The Downside to Being an 'Expert'

Knowledge blindness could be hurting your team and business

The Downside to Being an 'Expert'

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There’s a fascinating concept called knowledge blindness. Once you are an expert at something, you can’t imagine what it is like to know nothing. As a result, it’s hard to discuss with a beginner. Your points of reference and foundational knowledge are so far apart that he or she can’t follow the conversation.

Many contractors suffer from knowledge blindness. Words get used that have no meaning to the person you’re talking to, you reference concepts he or she has never heard of, and you forget that the “easy” task is difficult.

Knowledge blindness might not seem like a big deal. We all enjoy being an expert because it makes us feel important. But it hurts your company in three important areas: customer service, bidding and training.

Customer Service

To sell a job, the customer needs to trust the repair is necessary, your approach is best and you are competent to complete the repair. At first, sounding like a fancy expert might seem like the way to go. That would be a mistake.

Yes, you need to sound competent. But you also want to build rapport and trust. It’s hard to get people to buy something they don’t understand, even when necessary. You don’t want to come across as a fast-talking snake oil salesman. 

Explaining what you are doing and why will give a customer much more confidence. But you have to simplify your diagnosis, which means going through a lot of what you think of as “common knowledge” that maybe isn’t so common.

To avoid this, use specific and simple language. When possible, show them what you are talking about, drawing a sketch if you have to. 


Getting a quote, estimate or bid correct is the first step in an excellent customer service experience. It’s also important for job profitability. A good estimate requires an accurate accounting of each step of the job, which takes knowledge and practice.

Plenty of contractors discount the complexity of the work — especially if you are working with a crew less experienced than you. If I had a nickel for every job that “won’t be a big deal” and then morphs into a huge deal ... well, I’d still be short profit because we lost a lot more than a nickel on those jobs. 

Good estimators have a gift for avoiding knowledge blindness. 

The cost of a job has nothing to do with how long you need to complete the work. Instead, take into consideration the realistic ability of the team you have available, besides a host of other factors.

Don’t assume inexperience is the worst enemy of a good estimate. An experienced contractor can become blind to the complexities of the job and discount the time and difficulty.


Taking into account workforce shortage, training your existing staff to their highest potential is more important than ever. If you don’t realize how much you know, you can’t pass it down.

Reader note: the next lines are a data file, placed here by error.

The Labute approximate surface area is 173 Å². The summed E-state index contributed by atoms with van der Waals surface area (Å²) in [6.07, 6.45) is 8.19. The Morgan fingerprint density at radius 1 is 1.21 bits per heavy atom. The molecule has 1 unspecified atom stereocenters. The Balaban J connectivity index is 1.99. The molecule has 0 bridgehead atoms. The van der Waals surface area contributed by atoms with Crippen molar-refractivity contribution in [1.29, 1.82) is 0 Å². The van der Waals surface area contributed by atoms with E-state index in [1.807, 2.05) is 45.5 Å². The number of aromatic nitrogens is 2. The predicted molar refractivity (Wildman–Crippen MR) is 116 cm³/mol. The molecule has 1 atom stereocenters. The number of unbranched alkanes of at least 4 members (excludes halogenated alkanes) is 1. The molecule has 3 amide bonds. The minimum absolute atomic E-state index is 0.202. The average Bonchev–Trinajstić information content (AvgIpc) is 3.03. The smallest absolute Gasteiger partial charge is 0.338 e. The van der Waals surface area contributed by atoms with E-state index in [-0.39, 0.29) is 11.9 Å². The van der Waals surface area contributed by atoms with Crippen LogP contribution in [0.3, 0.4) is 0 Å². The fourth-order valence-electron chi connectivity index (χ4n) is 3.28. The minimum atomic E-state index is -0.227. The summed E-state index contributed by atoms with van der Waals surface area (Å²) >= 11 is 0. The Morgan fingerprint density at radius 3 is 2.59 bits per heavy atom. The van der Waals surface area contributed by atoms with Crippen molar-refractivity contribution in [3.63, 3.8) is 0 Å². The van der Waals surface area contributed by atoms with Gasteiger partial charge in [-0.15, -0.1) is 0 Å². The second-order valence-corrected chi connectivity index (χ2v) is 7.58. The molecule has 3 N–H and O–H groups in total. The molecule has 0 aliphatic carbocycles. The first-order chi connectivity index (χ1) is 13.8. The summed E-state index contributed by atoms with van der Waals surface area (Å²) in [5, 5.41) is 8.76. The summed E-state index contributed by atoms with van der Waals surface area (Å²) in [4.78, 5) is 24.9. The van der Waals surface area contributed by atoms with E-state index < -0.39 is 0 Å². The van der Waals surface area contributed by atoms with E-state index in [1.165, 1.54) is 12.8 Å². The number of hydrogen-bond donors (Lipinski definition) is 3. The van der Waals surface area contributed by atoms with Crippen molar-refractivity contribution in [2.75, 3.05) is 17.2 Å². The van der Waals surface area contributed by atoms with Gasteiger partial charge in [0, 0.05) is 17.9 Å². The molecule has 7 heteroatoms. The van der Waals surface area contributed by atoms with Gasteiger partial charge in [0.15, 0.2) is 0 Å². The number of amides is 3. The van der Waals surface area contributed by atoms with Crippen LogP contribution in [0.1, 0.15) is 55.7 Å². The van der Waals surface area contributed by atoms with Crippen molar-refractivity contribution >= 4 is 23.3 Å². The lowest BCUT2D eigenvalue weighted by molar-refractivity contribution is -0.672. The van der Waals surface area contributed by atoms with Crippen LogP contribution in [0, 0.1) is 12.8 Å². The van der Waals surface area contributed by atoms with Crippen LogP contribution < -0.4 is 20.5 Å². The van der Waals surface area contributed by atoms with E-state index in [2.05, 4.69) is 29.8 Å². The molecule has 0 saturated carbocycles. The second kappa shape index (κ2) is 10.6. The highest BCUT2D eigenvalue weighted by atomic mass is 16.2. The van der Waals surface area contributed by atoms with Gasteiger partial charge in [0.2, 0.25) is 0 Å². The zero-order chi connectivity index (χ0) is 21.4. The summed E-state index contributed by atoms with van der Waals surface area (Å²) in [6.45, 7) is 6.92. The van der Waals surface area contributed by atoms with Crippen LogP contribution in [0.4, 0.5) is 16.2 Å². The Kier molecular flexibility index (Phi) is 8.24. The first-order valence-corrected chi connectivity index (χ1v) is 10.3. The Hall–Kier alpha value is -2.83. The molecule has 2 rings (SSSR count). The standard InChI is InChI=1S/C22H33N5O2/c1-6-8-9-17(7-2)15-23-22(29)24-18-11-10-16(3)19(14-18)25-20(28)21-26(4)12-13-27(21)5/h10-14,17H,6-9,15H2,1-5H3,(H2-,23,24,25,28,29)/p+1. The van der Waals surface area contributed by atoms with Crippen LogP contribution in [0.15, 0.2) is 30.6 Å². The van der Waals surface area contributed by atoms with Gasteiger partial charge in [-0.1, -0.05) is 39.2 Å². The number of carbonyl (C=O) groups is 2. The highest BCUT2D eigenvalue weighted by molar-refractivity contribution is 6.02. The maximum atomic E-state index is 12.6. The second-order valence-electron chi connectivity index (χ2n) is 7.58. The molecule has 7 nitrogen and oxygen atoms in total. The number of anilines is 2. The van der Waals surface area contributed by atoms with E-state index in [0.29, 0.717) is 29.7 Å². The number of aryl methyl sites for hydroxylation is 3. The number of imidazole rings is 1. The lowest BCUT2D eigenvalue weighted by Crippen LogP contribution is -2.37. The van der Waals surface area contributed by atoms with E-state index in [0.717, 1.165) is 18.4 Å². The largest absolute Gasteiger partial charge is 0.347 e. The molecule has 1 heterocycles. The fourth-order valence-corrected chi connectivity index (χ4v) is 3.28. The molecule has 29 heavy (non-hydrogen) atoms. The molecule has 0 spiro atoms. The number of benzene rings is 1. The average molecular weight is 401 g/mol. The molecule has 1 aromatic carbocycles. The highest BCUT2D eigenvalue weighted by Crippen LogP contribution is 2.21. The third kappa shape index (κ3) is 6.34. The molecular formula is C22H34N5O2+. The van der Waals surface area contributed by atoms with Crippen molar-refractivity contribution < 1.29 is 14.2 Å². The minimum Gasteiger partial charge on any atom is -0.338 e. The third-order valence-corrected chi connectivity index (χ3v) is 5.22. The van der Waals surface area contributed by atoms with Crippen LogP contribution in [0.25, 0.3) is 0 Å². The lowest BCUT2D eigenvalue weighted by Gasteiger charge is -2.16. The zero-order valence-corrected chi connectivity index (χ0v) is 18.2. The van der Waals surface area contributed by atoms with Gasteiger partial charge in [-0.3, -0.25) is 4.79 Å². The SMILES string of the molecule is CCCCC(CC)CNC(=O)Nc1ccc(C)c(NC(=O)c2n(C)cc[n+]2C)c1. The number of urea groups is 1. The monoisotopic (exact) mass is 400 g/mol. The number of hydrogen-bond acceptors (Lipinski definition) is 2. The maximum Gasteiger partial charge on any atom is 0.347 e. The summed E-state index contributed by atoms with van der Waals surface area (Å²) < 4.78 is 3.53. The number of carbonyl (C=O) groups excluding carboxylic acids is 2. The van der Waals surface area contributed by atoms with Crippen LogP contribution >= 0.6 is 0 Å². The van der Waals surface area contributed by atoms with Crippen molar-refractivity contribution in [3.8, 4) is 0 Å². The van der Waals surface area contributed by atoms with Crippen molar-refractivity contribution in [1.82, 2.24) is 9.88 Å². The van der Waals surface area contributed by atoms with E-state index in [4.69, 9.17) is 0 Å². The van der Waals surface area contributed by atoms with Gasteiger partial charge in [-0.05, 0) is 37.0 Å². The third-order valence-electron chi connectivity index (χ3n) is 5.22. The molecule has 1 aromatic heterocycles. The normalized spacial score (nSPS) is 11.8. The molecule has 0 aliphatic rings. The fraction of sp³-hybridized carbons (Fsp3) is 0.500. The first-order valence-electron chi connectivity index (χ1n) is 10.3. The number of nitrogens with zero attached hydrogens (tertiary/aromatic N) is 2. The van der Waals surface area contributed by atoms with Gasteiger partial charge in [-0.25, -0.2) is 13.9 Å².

Consider the dynamic between the newbies and the veterans. Everyone has pride, and no one enjoys looking stupid. The newbie might not seem like he can speak up or admit he doesn’t understand.

Unfortunately, it is common for a knowledge-blind conversation to get interpreted as an experienced guy not wanting to share wisdom. But it is much more likely the trainer is dealing with knowledge blindness and he doesn’t understand the vantage point of the trainee. But a green kid, eager to prove his worth, might not say, “I don’t understand. Can you explain that to me again?” 

When approaching a training session, formal or informal, the trainer should know this phenomenon and try to compensate. 

Avoid skipping important foundational knowledge. In a private setting, get a gauge for how much your least-experienced guy knows. The worst-case scenario is that you always start at the beginning. It won’t hurt anyone to review the basics. 

In fact, I love teaching, writing and explaining basic concepts to people because I’m forced to review basics. It helps me remember that foundational elements are important problem-solving tools. Experts have a gift for overcomplicating everything.

Push your trainers and leadership team to explain what might seem obvious. You know what happens when you assume, right?

Avoiding knowledge blindness completely is impossible. By definition, we don’t realize we are doing it. Once we reach an expert level of anything, it is almost impossible to put ourselves in the shoes of the person we once were. You can’t help that, but awareness of the concept can help us avoid these major pitfalls with our customers, profit and staff. 

It’s important we meet people and projects where they are and remember the KISS principle: Keep it simple, stupid!

About the Author

Anja Smith is managing partner for All Clear Plumbing in Greenville, South Carolina. She can be reached at


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